I started working on backward one foot glides and, yeah, that was proving much more challenging than it had been but I started getting it. Along the way, I tried my forward three turns. Outside three turn was very nice, including the brief back inside edge coming out of it. The inside three turn has proven a bit more challenging but it was an element I was working to get consistent before the switch so I’m not surprised.
I haven’t tried either of my hops (side toe and bunny) and wonder what effect the larger drag pick and king pick on the Coronation Ace as compared to the Eclipse Cosmos will have. I might want to wear my headgear when I reintroduce the hops…just in case. I haven’t tried my spins either. So…that will be interesting.
So far there’s been a learning curve, but not as bad as I feared. The boots are getting more comfy as they break in. One “trick” I had to figure out is that when various instructionals say “tighten the skates on the ice every 20 minutes or so as the leather softens and conforms to your foot” the mean loosen and tighten as normal not crank them down tighter from where they are.
What really puzzles me though is why my backward pumps on a circle and back crossovers came so easily after the switch but the back one foot glides and back edges have presented such a challenge.
Sometime back in the late 70’s or early 80’s dying hair in “unnatural” colors came into vogue in certain segments of the population. It may have started with the counterculture, punk rock groups (at least that’s where I became aware of it) but spread out a bit from there. It reached a point where, while people might still make assumptions (because people always make assumptions), you couldn’t really say that someone with hair dyed blue, green, purple, or scarlet was part of such a group. It was gaining a small following in the wider community.
As I have mentioned in previous posts, while I was in the Air Force, I met a young woman with purple-dyed hair. On reflection, I think it was more of a purple tint since she didn’t bleach her darker underlying hair. On hearing that my co-worker’s sister (I think it was) had purple hair, my initial reaction was “I could never be interested in someone with purple hair” (quite prejudicial of me, but, well, I was young and stupid so what can I say?). However, when my co-worker had a bunch of us over to his house, she proved to be a perfectly nice young lady. And, so, that was my first introduction to the idea that people experimenting with unconventional styles, including hair colors, does not necessarily mean what many other people would have me believe it meant.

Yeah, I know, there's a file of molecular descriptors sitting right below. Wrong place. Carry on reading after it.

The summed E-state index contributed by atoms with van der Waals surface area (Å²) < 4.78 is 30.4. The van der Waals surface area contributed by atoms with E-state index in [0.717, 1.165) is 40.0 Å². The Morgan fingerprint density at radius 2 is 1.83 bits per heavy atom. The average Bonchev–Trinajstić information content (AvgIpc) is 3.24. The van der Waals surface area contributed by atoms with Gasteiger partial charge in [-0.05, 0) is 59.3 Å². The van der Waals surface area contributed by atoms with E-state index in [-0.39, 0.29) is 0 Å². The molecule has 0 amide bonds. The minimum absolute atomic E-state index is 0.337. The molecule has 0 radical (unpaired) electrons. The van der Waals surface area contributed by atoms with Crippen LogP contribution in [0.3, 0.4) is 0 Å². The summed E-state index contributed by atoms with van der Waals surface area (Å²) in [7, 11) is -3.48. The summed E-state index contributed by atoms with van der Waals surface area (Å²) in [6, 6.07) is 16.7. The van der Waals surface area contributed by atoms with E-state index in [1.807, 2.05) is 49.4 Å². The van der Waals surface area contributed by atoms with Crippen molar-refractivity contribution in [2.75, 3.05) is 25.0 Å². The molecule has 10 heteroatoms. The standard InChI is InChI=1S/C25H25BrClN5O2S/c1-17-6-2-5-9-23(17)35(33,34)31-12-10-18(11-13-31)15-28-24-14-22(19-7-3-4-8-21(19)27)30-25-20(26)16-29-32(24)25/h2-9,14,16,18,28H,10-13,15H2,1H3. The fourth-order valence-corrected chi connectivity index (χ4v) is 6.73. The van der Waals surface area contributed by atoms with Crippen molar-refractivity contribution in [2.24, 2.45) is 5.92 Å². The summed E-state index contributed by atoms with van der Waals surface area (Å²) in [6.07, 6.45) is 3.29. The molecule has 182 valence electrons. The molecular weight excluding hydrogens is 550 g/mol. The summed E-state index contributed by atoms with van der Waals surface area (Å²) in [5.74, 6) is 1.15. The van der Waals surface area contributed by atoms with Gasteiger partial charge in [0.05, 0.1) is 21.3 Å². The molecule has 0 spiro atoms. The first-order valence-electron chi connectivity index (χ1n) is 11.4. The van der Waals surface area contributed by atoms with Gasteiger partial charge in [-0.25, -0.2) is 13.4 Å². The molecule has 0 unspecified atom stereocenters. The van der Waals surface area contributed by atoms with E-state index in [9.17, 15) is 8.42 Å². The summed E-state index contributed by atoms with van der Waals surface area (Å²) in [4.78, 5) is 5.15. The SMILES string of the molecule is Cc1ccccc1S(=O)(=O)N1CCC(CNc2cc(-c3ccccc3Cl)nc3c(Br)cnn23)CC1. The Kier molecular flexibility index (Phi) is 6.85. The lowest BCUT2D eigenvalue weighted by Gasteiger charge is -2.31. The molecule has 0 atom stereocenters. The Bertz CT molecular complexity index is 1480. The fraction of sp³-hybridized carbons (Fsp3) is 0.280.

In a similar vein, there was an issue of World’s Finest comics (a series that featured team-ups between Superman and Batman). In the particular issue, they were looking for a missing heiress in order to tell her that she’d just inherited a fortune (if I remember correctly). At one point, and this sticks out vividly in my mind, Superman sees a picture of the missing heiress:
Superman: “She has green hair. Isn’t that some rebellion thing?”
Batman: “Used to be. Now it’s just fashion.”
And that’s exactly where we were headed. We were getting there. I was inspired to dye my own hair by a friend on the Book of Faces who died hers in bright colors which she changed up every so often. A writer of my very distant acquaintance had a “significant other” (they have since married) who also went with bright colored hair.
So I took to dying my hair black with a purple streak and found I liked it. It suits me in ways that my mousy brown (mostly gray now) hair never really did.
Only in recent years another group has taken up the mantle of bright hair coloration. It’s become something of a badge among the perpetually offended, the people who mark status by how many “victim points” they can accumulate allowing them to blame others (with heterosexual white men being the top of the “offender” pyramid) for why their lives aren’t perfect.
So, once again, instead of being a small but rather ordinary fashion trend it has once again become something about which people make assumptions. And those assumptions are nearly diametrically opposed to, well, me.
And that’s annoying.
I suppose I could lose the purple streak. But, dammit, that would be surrender and I’ll be damned first.
So I’m going to continue to wear my purple streak (occasionally switching it for other colors–bright red or blue, for instance). And I’m going to continue to not be part of that group that’s largely taken over the fashion.
If you’re an Atheist or Agnostic who doesn’t like “Merry Christmas.” If you’re a Christian who doesn’t like “Happy Holidays.” If you’re a Jew who doesn’t like “Blessed be.” If you’re a Wiccan who doesn’t like “God Be with you.” If you’re a Muslim who doesn’t like “Gud Yule” or “May Thor hold his hammer between you and harm.”
I have one thing to say to you: Grow. Up. Take these things in the spirit they are offered, one of well wishing, and leave it at that. And on that note, may I wish you a very merry Christmas and may Thor hold his hammer between you and harm.